As a quick follow up on this topic from a few months ago (prior post can be read here), the SEC has approved alternatives to Nasdaq’s historical $4 minimum bid price listing standard. Under the new alternative listing standards, a security may qualify for listing on the Nasdaq Capital Market if:
$3/share price — for at least five consecutive business days prior to approval, the security has a minimum closing price of at least $3 per share and the issuer has either:
- Equity Standard: (A) stockholders’ equity of at least $5M; (B) market value of publicly held shares of at least $15M; and (C) a two year operating history; or
- Net Income Standard: (A) net income from continuing operations of $750,000 in the most recently completed fiscal year or in two of the three most recently completed fiscal years; (B) stockholders’ equity of at least $4M; and (C) market value of publicly held shares of at least $5 million; or
$2/share price — for at least five consecutive business days prior to approval, the security has a minimum closing price of at least $2 per share and the issuer has (A) market value of listed securities of at least $50M; (B) stockholders’ equity of at least $4M; and (C) market value of publicly held shares of at least $15M.
In addition, the issuer must also demonstrate that it has:
- Net tangible assets in excess of $2M if it has been in continuous operation for at least three years;
- Net tangible assets in excess of $5M if it has been in continuous operation for less than three years; or
- Average revenue of at least $6M for the last three years.
Nasdaq-listed securities have historically not been regulated as “penny stocks” (which subject broker-dealers trading in them to additional disclosure and other requirements) because of the exception for securities registered on a national securities exchange that, among other things, required a minimum bid price of $4 per share at initial listing. NYSE Amex benefits from a “grandfather” exception that permits lower initial prices. With Nasdaq’s new alternative listing standards, it can compete with the NYSE Amex for listings in the $2-3 range. However, it is possible that companies listing under these lower standards may become “penny stocks.”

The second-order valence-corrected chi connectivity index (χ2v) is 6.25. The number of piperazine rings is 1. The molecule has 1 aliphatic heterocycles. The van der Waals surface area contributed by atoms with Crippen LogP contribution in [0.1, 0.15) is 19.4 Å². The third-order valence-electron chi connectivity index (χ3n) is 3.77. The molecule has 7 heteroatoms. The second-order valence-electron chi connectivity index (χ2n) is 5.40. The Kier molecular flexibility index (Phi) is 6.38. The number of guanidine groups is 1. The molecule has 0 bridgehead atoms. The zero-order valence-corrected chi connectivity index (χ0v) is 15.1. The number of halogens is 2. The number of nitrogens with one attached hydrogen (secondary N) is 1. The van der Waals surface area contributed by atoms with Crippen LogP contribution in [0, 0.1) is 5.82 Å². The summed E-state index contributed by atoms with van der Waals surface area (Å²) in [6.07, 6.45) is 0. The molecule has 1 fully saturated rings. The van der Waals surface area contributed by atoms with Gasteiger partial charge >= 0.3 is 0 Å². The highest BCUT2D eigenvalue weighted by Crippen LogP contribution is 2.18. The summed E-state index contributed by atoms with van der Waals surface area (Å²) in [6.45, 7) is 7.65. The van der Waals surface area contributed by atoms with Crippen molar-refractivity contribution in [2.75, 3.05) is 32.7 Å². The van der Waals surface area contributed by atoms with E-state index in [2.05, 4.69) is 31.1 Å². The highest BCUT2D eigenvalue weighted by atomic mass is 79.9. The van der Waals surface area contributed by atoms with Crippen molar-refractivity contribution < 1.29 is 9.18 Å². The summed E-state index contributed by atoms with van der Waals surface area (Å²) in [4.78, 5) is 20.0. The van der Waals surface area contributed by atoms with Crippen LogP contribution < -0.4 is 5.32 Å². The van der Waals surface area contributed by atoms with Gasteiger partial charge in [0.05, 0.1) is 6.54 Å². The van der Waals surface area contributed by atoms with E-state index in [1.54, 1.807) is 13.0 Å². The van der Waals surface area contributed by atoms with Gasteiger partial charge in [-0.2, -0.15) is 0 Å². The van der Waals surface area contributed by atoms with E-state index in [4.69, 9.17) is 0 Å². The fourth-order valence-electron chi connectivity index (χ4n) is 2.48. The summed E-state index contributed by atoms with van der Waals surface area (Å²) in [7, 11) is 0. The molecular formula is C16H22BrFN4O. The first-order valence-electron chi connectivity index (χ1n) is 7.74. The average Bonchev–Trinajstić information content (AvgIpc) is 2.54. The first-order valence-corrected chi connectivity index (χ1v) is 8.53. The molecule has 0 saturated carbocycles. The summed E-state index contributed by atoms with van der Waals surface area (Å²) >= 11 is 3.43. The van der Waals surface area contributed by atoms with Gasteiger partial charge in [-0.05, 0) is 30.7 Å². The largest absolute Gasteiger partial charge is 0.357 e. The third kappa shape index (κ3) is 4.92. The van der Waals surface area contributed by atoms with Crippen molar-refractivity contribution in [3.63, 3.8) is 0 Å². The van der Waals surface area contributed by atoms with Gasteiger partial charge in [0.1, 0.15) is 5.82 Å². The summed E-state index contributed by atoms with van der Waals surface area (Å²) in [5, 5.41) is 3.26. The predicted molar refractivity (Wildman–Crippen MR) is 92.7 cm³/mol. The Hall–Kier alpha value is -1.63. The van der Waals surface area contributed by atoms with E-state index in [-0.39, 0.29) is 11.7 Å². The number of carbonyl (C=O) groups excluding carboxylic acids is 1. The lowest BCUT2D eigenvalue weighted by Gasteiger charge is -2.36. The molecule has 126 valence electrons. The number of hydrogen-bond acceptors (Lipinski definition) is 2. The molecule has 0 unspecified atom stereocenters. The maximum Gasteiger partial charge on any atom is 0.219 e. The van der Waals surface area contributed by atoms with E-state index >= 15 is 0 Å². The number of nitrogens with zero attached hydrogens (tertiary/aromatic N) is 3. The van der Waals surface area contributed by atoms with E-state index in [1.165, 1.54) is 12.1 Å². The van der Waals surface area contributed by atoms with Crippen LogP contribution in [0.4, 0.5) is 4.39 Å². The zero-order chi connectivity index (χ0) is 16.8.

To address this, new Nasdaq interpretive guidance (IM-5505) provides that an issuer listing under the alternative price requirements may become a “penny stock” if the issuer fails the net tangible assets and revenue tests after listing and does not satisfy any of the other exclusions from being a penny stock contained in Rule 3a51-1 under the Exchange Act. Nasdaq will monitor issuers whose securities are listed under the alternative price requirement, and publish on its website on a daily basis a list of those companies that no longer satisfy the net tangible assets or revenue tests, nor any other exclusion from being a penny stock. If a security subsequently has a $4 closing price for at least five consecutive business days, it can be reevaluated under the regular Nasdaq qualitative and quantitative initial listing standards and deemed listed under these standards. Nasdaq has represented that its review of the issuer’s compliance at this stage will be “robust” and “wholesale.” In addition, Nasdaq has represented that enhanced surveillance procedures will be used to monitor anomalous trading in securities listed under these alternatives.
With Nasdaq now competing with NYSE Amex for listings in the $2-3 range (and the relaxed registration requirements under the IPO “on-ramp” provisions of the JOBS Act), mid-sized IPO candidates have additional options for accessing the capital markets.